It's March 20 and the Illinois primary elections are here. Progress Illinois has reporters on the street talking to voters at the polls and candidates as they make their last push for votes. Check back with our election day liveblog for updates and reports from the polls and campaign trail as well as the latest election news.
It's March 20 and the Illinois primary elections are here. Progress Illinois has reporters on the street talking to voters at the polls and candidates as they make their last push for votes.
Voter turnout has been quite low, according to reports from across the state, and things have been fairly quiet in Chicago, with only one precinct reporting problems this morning. Meanwhile, Illinois Review and Capital Fax are reporting that 65 counties in Illinois are facing problems with ballot widths due to a printing error by a company certain vendors used. Illinois has 102 counties.
According to Capital Fax, Illinois State Board of Elections officials say no large counties have been affected by the problem. Some ballots will need to be counted by hand because they cannot fit in the machines. Use of the electronic touch screen ballot boxes is being encouraged. There is also word that some precinct judges may end up cutting the blank ballots down to size so they can get them through the machines. Stay tuned.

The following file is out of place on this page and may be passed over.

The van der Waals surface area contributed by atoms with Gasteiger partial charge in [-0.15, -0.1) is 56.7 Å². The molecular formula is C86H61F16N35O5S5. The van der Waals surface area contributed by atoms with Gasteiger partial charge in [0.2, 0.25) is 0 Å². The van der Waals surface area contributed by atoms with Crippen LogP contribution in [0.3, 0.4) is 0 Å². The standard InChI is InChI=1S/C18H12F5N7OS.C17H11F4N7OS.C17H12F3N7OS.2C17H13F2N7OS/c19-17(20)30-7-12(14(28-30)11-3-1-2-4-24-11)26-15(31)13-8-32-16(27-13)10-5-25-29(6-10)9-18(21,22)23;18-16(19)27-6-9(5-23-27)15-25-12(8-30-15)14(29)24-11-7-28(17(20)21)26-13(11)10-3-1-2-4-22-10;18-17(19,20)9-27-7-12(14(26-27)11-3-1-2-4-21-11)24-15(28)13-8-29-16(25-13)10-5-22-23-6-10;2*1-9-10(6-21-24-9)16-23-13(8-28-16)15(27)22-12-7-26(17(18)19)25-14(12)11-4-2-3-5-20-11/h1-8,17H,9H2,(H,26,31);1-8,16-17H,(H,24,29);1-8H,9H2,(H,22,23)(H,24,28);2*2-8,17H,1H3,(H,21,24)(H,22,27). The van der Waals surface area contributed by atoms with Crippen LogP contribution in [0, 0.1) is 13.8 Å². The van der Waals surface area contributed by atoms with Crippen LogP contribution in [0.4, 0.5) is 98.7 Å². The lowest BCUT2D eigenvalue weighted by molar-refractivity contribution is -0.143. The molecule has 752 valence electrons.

Check back with our election day liveblog often for updates and reports from the polls and campaign trail as well as the latest election news. For detailed profiles on all of the Illinois congressional candidates, check out our Congressional Primaries 2012 tool here or via the link at the top of the page.
Update 1 (12:14 p.m.): Republican presidential hopeful Mitt Romney's press secretary just told MSNBC's Andrea Mitchell that the campaign thinks the final vote between their candidate and rival Rick Santorum will be a close one in Illinois.
"I feel confident that we'll do well tonight," said Andrea Saul, Romney's spokeswoman. "But I do think it's going to be a close vote as we saw with Ohio and Michigan ... We expect tonight to be closer than the public polling shows, but I feel confident that we'll do well there tonight."